The Canadian Roundtable for Sustainable Crops Meeting Proceedings
October 19, 2016
Fran Burr, Executive Director for the Canadian Roundtable for Sustainable Crops, kicked off the meeting by sharing with members a progress report on the organization’s activities. She started by reinforcing the importance of the CRSC’s Vision including how it is instrumental in growing membership, in encouraging financial support, and necessary to direct the CRSC’s projects and initiatives. After describing the outcomes from the Spring 2016 Roundtable meeting, Fran went on to share what she called the "highlights and lowlights" of the six months following that meeting.
There were several highlights to report on including: the expanding membership in categories where we feel more representation is needed; the progress of the Sustainability Metrics Platform (see section on the Sustainability Metrics Platform Project – Progress Report below, for more information); and the Seeking Synergies workshop and outcomes.
A few 'lowlights' were mentioned as well, including the organization’s financial situation which is leaving some uncertainty about what initiatives would be feasible in the 2017 annual plan and any further work on the CRSC’s proposed Assurance Protocol. Project leaders for the Assurance Protocol had made some good progress in recent months, bringing more definition to the concept through the summer months. However, the Protocol did not receive Steering Committee consensus or approval in September – therefore its development will be paused until there is clearer direction on some of its components.
Finally, Fran spoke of the organization being "sustainability-ready". The Roundtable Meeting agenda was designed to show members that many stakeholders in the agriculture industry have 'figured it out' and they are demonstrating that they are 'ready' for sustainability – and for the many benefits that come from embracing it.
Common Ground: The Value of Synergistic Relationships in Crop Sustainability
Perhaps one of the most successful efforts coming out of the CRSC this year has been establishing the Seeking Synergies network.
Erin Gowriluk of Alberta Wheat (view presentation) was the Moderator of a panel, devoted to sharing the role of three key participants in a ground-breaking Seeking Synergies Workshop. The Workshop, held on September 21st, was a first of its kind, bringing together leaders of agriculture organizations with well-established sustainability initiatives to discuss potential synergies and seek opportunities for future collaboration. Erin described the expectations for the full-day session, which included participating with a willingness to be completely forthright; identifying any barriers to collaboration, real or perceived; and working together in a positive and solutions-oriented manner.
Panelists included Clyde Graham, Senior Vice President, Fertilizer Canada, representing 4Rs Nutrient Stewardship (view presentation); Denis Tremorin, Director, Sustainability, Pulse Canada, representing the Canadian Field Print Calculator Initiative (view presentation); and Paul Watson, EFP Director for ARECA and representative for National Environmental Farm Plan (view presentation); as well as Fran Burr, Executive Director for the CRSC (view presentation).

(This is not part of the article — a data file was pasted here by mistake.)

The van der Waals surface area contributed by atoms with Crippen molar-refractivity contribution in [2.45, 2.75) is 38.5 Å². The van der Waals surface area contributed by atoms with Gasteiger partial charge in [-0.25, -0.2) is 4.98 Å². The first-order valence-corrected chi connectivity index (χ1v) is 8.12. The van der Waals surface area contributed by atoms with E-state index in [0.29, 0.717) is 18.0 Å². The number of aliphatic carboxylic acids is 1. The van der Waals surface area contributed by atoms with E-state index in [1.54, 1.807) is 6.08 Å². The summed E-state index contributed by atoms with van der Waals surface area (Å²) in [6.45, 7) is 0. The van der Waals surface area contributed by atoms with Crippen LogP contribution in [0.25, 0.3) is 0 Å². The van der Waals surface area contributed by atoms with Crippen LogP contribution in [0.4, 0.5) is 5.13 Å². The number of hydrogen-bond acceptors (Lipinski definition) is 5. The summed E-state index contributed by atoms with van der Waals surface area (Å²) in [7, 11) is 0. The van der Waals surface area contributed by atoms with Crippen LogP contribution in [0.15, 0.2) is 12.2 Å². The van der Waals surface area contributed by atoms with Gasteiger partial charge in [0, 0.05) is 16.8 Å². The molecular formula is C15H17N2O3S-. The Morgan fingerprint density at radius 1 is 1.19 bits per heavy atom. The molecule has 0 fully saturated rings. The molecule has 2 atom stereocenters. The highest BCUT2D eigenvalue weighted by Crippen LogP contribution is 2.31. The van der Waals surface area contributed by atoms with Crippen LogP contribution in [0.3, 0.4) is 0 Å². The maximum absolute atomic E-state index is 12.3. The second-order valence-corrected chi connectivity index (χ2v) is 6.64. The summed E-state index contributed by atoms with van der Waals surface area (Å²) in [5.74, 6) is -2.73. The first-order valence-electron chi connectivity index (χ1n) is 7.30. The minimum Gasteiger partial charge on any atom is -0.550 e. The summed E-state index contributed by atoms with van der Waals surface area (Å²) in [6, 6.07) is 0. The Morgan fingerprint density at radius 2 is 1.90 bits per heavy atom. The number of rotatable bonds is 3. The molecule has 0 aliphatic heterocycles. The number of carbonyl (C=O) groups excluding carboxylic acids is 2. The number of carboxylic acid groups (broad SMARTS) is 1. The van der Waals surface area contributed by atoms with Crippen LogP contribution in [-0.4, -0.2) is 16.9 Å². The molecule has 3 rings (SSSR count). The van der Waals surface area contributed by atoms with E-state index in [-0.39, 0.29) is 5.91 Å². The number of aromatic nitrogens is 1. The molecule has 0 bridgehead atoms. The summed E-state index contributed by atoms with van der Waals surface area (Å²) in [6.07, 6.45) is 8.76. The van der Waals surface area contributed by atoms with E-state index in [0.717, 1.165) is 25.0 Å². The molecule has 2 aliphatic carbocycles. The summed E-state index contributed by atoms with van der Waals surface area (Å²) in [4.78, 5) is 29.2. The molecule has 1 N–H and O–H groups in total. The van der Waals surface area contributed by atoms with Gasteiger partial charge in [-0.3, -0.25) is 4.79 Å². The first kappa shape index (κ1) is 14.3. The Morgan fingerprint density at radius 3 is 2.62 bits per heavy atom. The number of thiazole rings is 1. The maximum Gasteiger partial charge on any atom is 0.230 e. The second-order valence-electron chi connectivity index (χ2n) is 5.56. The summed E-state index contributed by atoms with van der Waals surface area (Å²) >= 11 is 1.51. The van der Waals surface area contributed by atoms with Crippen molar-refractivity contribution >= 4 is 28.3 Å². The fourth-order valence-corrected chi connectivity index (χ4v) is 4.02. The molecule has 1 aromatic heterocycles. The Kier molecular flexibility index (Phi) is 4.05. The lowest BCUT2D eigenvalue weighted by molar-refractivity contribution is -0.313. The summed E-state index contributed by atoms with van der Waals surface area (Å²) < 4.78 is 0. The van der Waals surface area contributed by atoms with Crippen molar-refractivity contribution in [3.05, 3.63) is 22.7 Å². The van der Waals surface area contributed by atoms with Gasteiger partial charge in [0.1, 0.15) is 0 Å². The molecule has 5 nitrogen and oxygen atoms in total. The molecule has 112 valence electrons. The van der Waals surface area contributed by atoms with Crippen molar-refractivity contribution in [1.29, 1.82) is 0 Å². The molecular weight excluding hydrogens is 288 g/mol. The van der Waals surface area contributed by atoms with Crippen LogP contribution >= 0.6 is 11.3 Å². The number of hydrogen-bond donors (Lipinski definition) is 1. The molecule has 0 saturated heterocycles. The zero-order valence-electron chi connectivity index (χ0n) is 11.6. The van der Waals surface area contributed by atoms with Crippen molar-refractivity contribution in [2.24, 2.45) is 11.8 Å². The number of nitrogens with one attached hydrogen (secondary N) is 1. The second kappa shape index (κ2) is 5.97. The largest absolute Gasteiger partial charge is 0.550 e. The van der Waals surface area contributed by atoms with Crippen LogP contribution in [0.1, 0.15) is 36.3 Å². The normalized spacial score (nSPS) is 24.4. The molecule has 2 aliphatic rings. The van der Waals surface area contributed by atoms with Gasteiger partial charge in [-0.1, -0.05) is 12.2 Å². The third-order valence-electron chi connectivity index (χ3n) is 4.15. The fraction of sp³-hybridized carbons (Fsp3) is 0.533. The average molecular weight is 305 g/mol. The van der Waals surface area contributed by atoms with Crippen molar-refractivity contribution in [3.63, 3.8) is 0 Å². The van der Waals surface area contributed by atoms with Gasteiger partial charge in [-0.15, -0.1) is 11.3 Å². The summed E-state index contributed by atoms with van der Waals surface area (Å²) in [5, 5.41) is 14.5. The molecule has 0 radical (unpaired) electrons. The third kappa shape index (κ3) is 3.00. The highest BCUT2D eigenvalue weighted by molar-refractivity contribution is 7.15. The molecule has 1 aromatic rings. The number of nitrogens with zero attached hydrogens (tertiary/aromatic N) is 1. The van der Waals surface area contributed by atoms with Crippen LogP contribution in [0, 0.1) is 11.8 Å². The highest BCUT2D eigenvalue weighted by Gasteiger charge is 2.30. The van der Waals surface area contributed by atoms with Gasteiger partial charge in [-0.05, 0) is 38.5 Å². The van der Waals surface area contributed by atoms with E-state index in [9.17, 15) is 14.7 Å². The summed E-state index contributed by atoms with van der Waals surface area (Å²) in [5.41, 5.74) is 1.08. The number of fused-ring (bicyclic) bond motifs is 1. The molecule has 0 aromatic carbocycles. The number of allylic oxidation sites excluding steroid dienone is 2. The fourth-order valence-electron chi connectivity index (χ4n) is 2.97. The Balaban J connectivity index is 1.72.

Erin's introductory remarks highlighted how each of the four initiatives represented by the panel are at a cross-roads and how that made the timing right for the Seeking Synergies effort. Erin shared the first deliverable of the network, which was a Statement of Alignment.
The panelists then gave some background on their initiatives and subsequently shared their commitment to supporting the CRSC in reaching its objectives through collaboration. Finally, Fran and Erin summarized the panel discussion with a presentation and discussion of the short term goals for the network.
The Seeking Synergies network is a testament to the ability of the grains industry to overcome differences and work together for the long term benefit of crops sustainability in Canada.
Paving the Way: Learnings from our Sustainability Forerunners
The CRSC would not be where it is today without the support of Canadian and global sustainability veterans. Representatives from three established sustainability programs reflected on their respective experiences and offered advice to CRSC members:
Jenny Edwards, Project Manager of the global Sustainable Agriculture Initiative (SAI) Platform, provided an overview of the multi-purpose tool, which includes both self-assessment and verification elements. Farmers and suppliers alike see the program as beneficial, with typical uses including on-farm assessment, benchmarking against other schemes, and identification of supply chain risk. Having flexibility in implementation has been an important feature for platform users (a wide range of products, farmers, companies and regions are involved), as has the program's drive to reduce complexity by creating a harmonized, cross-supply chain definition of what SAI means by 'sustainable agriculture'. Finally, and not surprisingly, delivering a credible and effective 'common' sustainability solution requires extensive stakeholder input and consensus building.